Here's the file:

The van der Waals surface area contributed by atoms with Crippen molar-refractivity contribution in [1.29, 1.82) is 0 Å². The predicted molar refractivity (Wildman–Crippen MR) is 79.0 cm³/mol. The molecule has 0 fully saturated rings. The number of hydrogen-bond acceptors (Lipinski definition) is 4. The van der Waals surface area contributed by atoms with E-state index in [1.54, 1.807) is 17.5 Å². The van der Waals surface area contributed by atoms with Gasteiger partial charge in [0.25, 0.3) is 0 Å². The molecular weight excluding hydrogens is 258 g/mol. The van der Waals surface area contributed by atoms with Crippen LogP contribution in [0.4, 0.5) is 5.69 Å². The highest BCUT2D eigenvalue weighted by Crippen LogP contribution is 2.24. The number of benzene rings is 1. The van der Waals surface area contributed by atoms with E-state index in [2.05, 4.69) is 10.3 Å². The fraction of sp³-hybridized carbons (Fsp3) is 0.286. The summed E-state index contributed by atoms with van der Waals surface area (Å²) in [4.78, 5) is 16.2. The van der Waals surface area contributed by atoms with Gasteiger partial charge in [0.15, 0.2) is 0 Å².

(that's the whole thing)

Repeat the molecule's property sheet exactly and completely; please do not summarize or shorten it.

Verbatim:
The van der Waals surface area contributed by atoms with Crippen molar-refractivity contribution in [1.29, 1.82) is 0 Å². The predicted molar refractivity (Wildman–Crippen MR) is 79.0 cm³/mol. The molecule has 0 fully saturated rings. The number of hydrogen-bond acceptors (Lipinski definition) is 4. The van der Waals surface area contributed by atoms with E-state index in [1.54, 1.807) is 17.5 Å². The van der Waals surface area contributed by atoms with Gasteiger partial charge in [0.25, 0.3) is 0 Å². The molecular weight excluding hydrogens is 258 g/mol. The van der Waals surface area contributed by atoms with Crippen LogP contribution in [0.4, 0.5) is 5.69 Å². The highest BCUT2D eigenvalue weighted by Crippen LogP contribution is 2.24. The number of benzene rings is 1. The van der Waals surface area contributed by atoms with E-state index in [2.05, 4.69) is 10.3 Å². The fraction of sp³-hybridized carbons (Fsp3) is 0.286. The summed E-state index contributed by atoms with van der Waals surface area (Å²) in [4.78, 5) is 16.2. The van der Waals surface area contributed by atoms with Gasteiger partial charge in [0.15, 0.2) is 0 Å².